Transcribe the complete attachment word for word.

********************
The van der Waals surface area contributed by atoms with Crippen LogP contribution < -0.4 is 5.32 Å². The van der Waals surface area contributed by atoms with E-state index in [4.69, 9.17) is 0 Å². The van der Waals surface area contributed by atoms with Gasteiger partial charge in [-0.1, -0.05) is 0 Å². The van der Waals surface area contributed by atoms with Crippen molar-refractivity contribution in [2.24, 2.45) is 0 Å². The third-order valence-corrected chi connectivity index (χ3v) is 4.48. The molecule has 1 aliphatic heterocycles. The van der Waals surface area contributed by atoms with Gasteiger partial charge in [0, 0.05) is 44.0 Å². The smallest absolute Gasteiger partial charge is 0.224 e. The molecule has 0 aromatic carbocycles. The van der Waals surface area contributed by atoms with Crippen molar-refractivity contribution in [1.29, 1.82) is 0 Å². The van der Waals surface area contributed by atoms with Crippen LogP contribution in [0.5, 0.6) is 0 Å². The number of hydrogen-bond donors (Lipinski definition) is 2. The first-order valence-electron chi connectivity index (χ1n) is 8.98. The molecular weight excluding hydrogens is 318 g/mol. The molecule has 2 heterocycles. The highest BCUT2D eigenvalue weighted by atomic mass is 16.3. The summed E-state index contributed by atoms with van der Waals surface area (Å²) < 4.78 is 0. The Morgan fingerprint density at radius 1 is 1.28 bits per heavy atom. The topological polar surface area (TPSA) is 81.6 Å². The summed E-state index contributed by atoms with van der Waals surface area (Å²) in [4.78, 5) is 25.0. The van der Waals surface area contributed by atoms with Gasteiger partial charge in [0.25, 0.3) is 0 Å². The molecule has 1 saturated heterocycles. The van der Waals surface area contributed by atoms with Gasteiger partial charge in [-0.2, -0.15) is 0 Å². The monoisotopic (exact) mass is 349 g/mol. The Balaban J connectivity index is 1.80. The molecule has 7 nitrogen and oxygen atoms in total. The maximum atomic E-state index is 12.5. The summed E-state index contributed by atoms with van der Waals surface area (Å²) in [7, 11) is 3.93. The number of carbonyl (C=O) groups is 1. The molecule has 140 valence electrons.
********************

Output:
The van der Waals surface area contributed by atoms with Crippen LogP contribution < -0.4 is 5.32 Å². The van der Waals surface area contributed by atoms with E-state index in [4.69, 9.17) is 0 Å². The van der Waals surface area contributed by atoms with Gasteiger partial charge in [-0.1, -0.05) is 0 Å². The van der Waals surface area contributed by atoms with Crippen molar-refractivity contribution in [2.24, 2.45) is 0 Å². The third-order valence-corrected chi connectivity index (χ3v) is 4.48. The molecule has 1 aliphatic heterocycles. The van der Waals surface area contributed by atoms with Gasteiger partial charge in [0, 0.05) is 44.0 Å². The smallest absolute Gasteiger partial charge is 0.224 e. The molecule has 0 aromatic carbocycles. The van der Waals surface area contributed by atoms with Crippen molar-refractivity contribution in [1.29, 1.82) is 0 Å². The van der Waals surface area contributed by atoms with Crippen LogP contribution in [0.5, 0.6) is 0 Å². The number of hydrogen-bond donors (Lipinski definition) is 2. The first-order valence-electron chi connectivity index (χ1n) is 8.98. The molecular weight excluding hydrogens is 318 g/mol. The molecule has 2 heterocycles. The highest BCUT2D eigenvalue weighted by atomic mass is 16.3. The summed E-state index contributed by atoms with van der Waals surface area (Å²) < 4.78 is 0. The Morgan fingerprint density at radius 1 is 1.28 bits per heavy atom. The topological polar surface area (TPSA) is 81.6 Å². The summed E-state index contributed by atoms with van der Waals surface area (Å²) in [4.78, 5) is 25.0. The van der Waals surface area contributed by atoms with Gasteiger partial charge in [0.25, 0.3) is 0 Å². The molecule has 1 saturated heterocycles. The van der Waals surface area contributed by atoms with Gasteiger partial charge in [-0.2, -0.15) is 0 Å². The monoisotopic (exact) mass is 349 g/mol. The Balaban J connectivity index is 1.80. The molecule has 7 nitrogen and oxygen atoms in total. The maximum atomic E-state index is 12.5. The summed E-state index contributed by atoms with van der Waals surface area (Å²) in [7, 11) is 3.93. The number of carbonyl (C=O) groups is 1. The molecule has 140 valence electrons.